Project Contributors

Susan Beal I’m a crafty girl with a lot of frequent flyer miles! I love to travel, and my husband, Andrew, and I split our time between Los Angeles and Portland, Oregon. I’m a freelance writer and nonstop crafter. I sell a line of hand- made jewelry and A-line skirt kits under the name susanstars. I cowrote Super Crafty with the ladies of the Portland Super Crafty collective, and I’ve con- tributed how-to projects to a number of books. I also write for Venus, Adorn, Craft, Cutting Edge, ReadyMade, BUST, and GetCrafty.com. In my spare time, I love to sew dresses from vintage patterns, knit, embroider, make collages, hang out on flickr, read, drink coffee, and go to the Rose Bowl flea market! My big ambition is to make a crazy quilt with all my vintage fabric bits and scraps from projects past. ~See Page 80~ WestCoastCrafty.com


Rachel Beyer Native of Portland, Oregon. She received her BFA in graphic design in 2007 from the Art Institute of Seattle and has worked for various design companies in both the Portland and Seattle areas. Her love of crafts was originally inspired by her mother and grandmother, both of whom taught her to sew, crochet, and make jewelry at a very young age. In 2009, she started her own company, Camp Smartypants, selling handmade women’s clothing and accessories inspired by her childhood memories of sum- mer camp adventures. Today she works as both a freelance graphic designer and avid crafter in Portland. ~See page 204~ CampSmartyPants.com & RachelBeyer.com


Deb Cory's business, Mama’s Collection, is the cul- mination of sewing projects created from repurposed, collected items. Revitalizing old things into new, serving a new generation with collected vintage things, brings her great joy. Deb is old enough to remember the dawn of the word ecology and recycle in the ’70s and is excited about the new movement of young craft- ers, eager to maintain sustain- able resources. Deb has been married to the same tolerant man for 38 years, is a mother of four, mother-in-law to three, and grandma to two little girls. She has had the pleasure of knowing the author of this book since Kristin was six months old. ~See pages 9 & 32~ SoNowIKnow Blog


Carina Envoldsen-Harris 30-something Dane living just outside London, England, with her English husband. She designs colorful, free-form embroidery designs under the name Polka & Bloom. Her grandmother (a crafty rock star) taught her to cross-stitch when she was very young and Carina likes to think that Grandma would be happy to see her continue the crafty tradition. Carina writes a blog about her crafty adventures in embroidery, crochet, and sewing. ~See page 71CarinasCraftBlog.wardi.dk Embroidery designs on PolkaAndBloom.com.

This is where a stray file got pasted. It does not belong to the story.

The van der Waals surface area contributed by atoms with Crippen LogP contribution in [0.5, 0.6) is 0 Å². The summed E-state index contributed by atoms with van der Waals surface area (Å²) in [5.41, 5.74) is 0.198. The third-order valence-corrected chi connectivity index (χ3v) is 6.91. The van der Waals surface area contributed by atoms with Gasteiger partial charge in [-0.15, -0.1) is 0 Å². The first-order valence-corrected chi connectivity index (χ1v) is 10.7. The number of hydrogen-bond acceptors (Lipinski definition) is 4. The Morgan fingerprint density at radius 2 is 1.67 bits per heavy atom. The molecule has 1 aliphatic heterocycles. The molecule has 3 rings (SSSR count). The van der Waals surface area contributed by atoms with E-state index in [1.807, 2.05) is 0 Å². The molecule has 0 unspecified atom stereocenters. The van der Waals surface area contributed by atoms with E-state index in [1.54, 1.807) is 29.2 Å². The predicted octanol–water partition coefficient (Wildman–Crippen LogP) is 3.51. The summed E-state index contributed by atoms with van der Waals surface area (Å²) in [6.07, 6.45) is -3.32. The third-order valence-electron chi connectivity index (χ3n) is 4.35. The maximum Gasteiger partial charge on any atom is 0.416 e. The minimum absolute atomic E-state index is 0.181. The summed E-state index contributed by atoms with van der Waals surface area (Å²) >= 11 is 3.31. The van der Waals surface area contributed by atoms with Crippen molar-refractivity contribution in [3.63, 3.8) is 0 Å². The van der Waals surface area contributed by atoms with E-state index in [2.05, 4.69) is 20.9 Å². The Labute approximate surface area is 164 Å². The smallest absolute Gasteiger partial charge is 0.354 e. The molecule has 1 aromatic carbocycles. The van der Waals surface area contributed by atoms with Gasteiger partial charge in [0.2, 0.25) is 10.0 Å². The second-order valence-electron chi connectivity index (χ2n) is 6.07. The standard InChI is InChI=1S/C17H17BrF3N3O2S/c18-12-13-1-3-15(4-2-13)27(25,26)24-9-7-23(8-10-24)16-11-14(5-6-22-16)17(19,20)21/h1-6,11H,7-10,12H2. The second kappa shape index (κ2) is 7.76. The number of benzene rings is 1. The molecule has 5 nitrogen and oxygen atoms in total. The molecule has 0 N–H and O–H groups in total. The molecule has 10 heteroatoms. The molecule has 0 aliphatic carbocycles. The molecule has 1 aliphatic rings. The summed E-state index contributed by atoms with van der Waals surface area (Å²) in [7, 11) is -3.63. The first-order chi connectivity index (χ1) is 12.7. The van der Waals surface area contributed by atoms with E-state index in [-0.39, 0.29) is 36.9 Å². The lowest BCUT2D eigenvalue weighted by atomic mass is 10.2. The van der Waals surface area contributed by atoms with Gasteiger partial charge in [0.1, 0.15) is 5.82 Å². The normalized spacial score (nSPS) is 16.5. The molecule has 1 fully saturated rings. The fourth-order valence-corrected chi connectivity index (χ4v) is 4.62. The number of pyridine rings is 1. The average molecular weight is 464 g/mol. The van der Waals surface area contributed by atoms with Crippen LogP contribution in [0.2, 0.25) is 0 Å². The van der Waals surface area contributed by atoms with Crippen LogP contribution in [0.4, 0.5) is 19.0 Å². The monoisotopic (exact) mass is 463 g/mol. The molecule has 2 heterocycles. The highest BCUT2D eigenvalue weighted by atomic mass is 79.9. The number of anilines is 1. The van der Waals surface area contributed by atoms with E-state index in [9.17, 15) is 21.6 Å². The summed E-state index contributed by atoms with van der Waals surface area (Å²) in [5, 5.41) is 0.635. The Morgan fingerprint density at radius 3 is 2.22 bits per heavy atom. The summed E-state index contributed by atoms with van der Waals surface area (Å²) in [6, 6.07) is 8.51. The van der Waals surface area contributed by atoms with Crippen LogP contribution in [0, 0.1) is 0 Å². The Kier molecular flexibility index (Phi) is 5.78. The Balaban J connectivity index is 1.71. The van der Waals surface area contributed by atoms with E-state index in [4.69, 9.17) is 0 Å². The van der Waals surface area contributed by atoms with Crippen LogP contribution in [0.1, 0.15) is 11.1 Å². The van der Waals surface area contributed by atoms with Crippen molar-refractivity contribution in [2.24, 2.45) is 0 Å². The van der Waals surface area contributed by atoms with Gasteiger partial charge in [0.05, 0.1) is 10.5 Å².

Crispina Ffrench is a community activist, artist, mother, wife, and friend, my passions lie in environmental steward- ship, alchemy initiation, and empowering people to be their best. In 1987, while at college, I started Crispina Designs, Inc. All the materials were from used clothing, production was domestic, and many of my employees worked at home. In 2008, I stopped running my wholesale company and transitioned into authoring my first book and teaching workshops to students from all over the country in my studio in Pittsfield, Massachusetts. Alchemy Initiative, an urban model of community and sus- tainability, began as an idea in January 2009 and by June of that year became a bona-fide five-person partnership. It has long been my preference to use what I have rather than to consume new things. ~See page 78~ Crispina.com


Jennifer Forest with a professional background as a curator and teacher, Jennifer’s love of history inspires her handmade crafts. Her passion for historical design and crafts led to her recent book, Jane Austen’s Sewing Box. This book celebrates the Regency era with sewing, embroidery, knitting, and paper projects from that time. Each project includes quotes from Jane Austen’s novels, historical notes, photo- graphs, and instructions to make your own Regency pro- jects. Jennifer has experience in a wide range of crafts but particularly enjoys working in sewing, embroidery, and felting. ~See page 105~ Sewing-Box.net & Jennifer-Forest.com


Diane Gilleland is a writer and teacher who makes her home in Portland, Oregon. She also makes podcasts, videos, and blogs about crafting. She can always find a good excuse to craft instead of doing house- hold chores. ~See page 132~ CraftyPod.com